if (storageState.equals(Environment.MEDIA_MOUNTED)) {
    File file = new File(getExternalFilesDir(null),
            "DayTwentyTwoFileTwo");
    
 
    BufferedReader inputReader2 = new BufferedReader(
            new InputStreamReader(new FileInputStream(file)));
    String inputString2;
    StringBuffer stringBuffer2 = new StringBuffer();
    while ((inputString2 = inputReader2.readLine()) != null) {
        stringBuffer2.append(inputString2 + "\n");
    }
    lblTextViewOne.setText(stringBuffer2.toString());
}

If you’re developing for pre 2.2 you won’t have access to the getExternalFilesDir method.  Instead you must call getExternalStorageDirectory which will return the path to the root of your external storage.  You are then responsible for writing files to your app’s data directory at the following path:  /Android/data/<package>/files.  So for the sample code, you’d write files to /Android/data/com/daytwentytwo/files.  If and when your application is uninstalled, any files in your app’s data directory will be removed in 2.2 or greater.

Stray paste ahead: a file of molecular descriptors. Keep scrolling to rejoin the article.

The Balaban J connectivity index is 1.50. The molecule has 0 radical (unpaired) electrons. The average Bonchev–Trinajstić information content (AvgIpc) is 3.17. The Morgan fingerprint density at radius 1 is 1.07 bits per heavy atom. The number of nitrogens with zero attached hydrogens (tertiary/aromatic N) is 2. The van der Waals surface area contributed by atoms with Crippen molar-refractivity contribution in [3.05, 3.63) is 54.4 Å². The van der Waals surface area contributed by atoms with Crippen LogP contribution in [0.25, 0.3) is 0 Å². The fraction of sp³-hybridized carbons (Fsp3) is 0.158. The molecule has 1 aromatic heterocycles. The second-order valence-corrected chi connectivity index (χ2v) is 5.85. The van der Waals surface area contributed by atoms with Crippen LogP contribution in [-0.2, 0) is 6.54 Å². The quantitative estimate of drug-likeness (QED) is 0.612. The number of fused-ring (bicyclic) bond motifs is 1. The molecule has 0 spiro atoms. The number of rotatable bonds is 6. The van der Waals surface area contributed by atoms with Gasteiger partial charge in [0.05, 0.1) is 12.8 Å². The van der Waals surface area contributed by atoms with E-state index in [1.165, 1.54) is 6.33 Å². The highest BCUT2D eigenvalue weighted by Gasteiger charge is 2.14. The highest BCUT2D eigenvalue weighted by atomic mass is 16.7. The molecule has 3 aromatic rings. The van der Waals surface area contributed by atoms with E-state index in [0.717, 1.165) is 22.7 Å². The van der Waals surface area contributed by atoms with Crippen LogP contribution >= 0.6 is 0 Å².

Writing Shared Files to External Storage

Much like when you call getExternalFilesDir and you can pass in a type, there are public folders on external storage that have specific types.  When you write a file to one of these directories, they are shared among different apps.  For example, if you waned to write music tracks to a shared music folder, you’d get the directory and pass in Environment.DIRECTORY_MUSIC:

File file = Environment.getExternalStoragePublicDirectory(Environment.DIRECTORY_MUSIC);

Similarly to the pre 2.2 issue we faced before, if you are using pre 2.2 and want to write to a public folder, you need to call getExternalStorageDirectory and write to one of the shared directories (so “Music/” in the previous case). 

 

You should now be capable of writing and reading files on your Android device in your applications.  Remember that users can see how much space your app is taking up in user data.  Furthermore they can clear it freely from the Manage Applications area of settings.  Knowing that, and that anything can access and change files on external storage, you should remember that these files could be removed outside of your application. 

You can download the finished sample code from today here.


Chris Risner